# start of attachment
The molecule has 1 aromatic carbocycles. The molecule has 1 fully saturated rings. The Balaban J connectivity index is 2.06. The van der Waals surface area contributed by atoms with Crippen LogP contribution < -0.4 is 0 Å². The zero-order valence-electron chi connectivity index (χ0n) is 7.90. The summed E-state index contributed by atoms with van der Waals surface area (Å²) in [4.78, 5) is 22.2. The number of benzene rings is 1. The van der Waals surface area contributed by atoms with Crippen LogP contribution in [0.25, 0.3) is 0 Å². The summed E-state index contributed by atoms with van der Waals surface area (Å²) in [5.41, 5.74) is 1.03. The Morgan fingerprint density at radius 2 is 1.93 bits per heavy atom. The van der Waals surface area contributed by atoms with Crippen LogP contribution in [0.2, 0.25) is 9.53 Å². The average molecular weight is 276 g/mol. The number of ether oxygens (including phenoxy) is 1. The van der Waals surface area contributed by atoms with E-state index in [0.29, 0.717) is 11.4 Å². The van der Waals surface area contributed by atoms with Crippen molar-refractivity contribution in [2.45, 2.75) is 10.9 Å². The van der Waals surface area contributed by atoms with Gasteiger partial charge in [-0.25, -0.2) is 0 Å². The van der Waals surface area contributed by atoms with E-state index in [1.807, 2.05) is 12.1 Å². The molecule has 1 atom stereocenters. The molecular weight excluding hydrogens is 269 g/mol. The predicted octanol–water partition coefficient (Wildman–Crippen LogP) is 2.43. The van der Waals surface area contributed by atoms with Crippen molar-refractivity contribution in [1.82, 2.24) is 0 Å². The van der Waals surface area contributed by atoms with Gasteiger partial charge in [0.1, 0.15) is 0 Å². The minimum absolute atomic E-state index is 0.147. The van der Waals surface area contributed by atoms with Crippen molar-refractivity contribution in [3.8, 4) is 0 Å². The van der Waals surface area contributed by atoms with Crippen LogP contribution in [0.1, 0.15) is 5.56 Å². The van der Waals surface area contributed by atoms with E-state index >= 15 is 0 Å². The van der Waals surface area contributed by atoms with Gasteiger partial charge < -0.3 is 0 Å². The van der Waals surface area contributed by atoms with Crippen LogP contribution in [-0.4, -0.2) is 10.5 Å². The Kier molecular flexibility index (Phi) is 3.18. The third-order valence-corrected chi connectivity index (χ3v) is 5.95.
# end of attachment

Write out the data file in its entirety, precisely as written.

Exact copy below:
The molecule has 1 aromatic carbocycles. The molecule has 1 fully saturated rings. The Balaban J connectivity index is 2.06. The van der Waals surface area contributed by atoms with Crippen LogP contribution < -0.4 is 0 Å². The zero-order valence-electron chi connectivity index (χ0n) is 7.90. The summed E-state index contributed by atoms with van der Waals surface area (Å²) in [4.78, 5) is 22.2. The number of benzene rings is 1. The van der Waals surface area contributed by atoms with Crippen LogP contribution in [0.25, 0.3) is 0 Å². The summed E-state index contributed by atoms with van der Waals surface area (Å²) in [5.41, 5.74) is 1.03. The Morgan fingerprint density at radius 2 is 1.93 bits per heavy atom. The van der Waals surface area contributed by atoms with Crippen LogP contribution in [0.2, 0.25) is 9.53 Å². The average molecular weight is 276 g/mol. The number of ether oxygens (including phenoxy) is 1. The van der Waals surface area contributed by atoms with E-state index in [0.29, 0.717) is 11.4 Å². The van der Waals surface area contributed by atoms with Crippen molar-refractivity contribution in [2.45, 2.75) is 10.9 Å². The van der Waals surface area contributed by atoms with Gasteiger partial charge in [-0.25, -0.2) is 0 Å². The van der Waals surface area contributed by atoms with E-state index in [1.807, 2.05) is 12.1 Å². The molecule has 1 atom stereocenters. The molecular weight excluding hydrogens is 269 g/mol. The predicted octanol–water partition coefficient (Wildman–Crippen LogP) is 2.43. The van der Waals surface area contributed by atoms with Crippen molar-refractivity contribution in [1.82, 2.24) is 0 Å². The van der Waals surface area contributed by atoms with Gasteiger partial charge in [0.1, 0.15) is 0 Å². The minimum absolute atomic E-state index is 0.147. The van der Waals surface area contributed by atoms with Crippen molar-refractivity contribution in [3.8, 4) is 0 Å². The van der Waals surface area contributed by atoms with Crippen LogP contribution in [0.1, 0.15) is 5.56 Å². The van der Waals surface area contributed by atoms with E-state index >= 15 is 0 Å². The van der Waals surface area contributed by atoms with Gasteiger partial charge < -0.3 is 0 Å². The van der Waals surface area contributed by atoms with Crippen LogP contribution in [-0.4, -0.2) is 10.5 Å². The Kier molecular flexibility index (Phi) is 3.18. The third-order valence-corrected chi connectivity index (χ3v) is 5.95.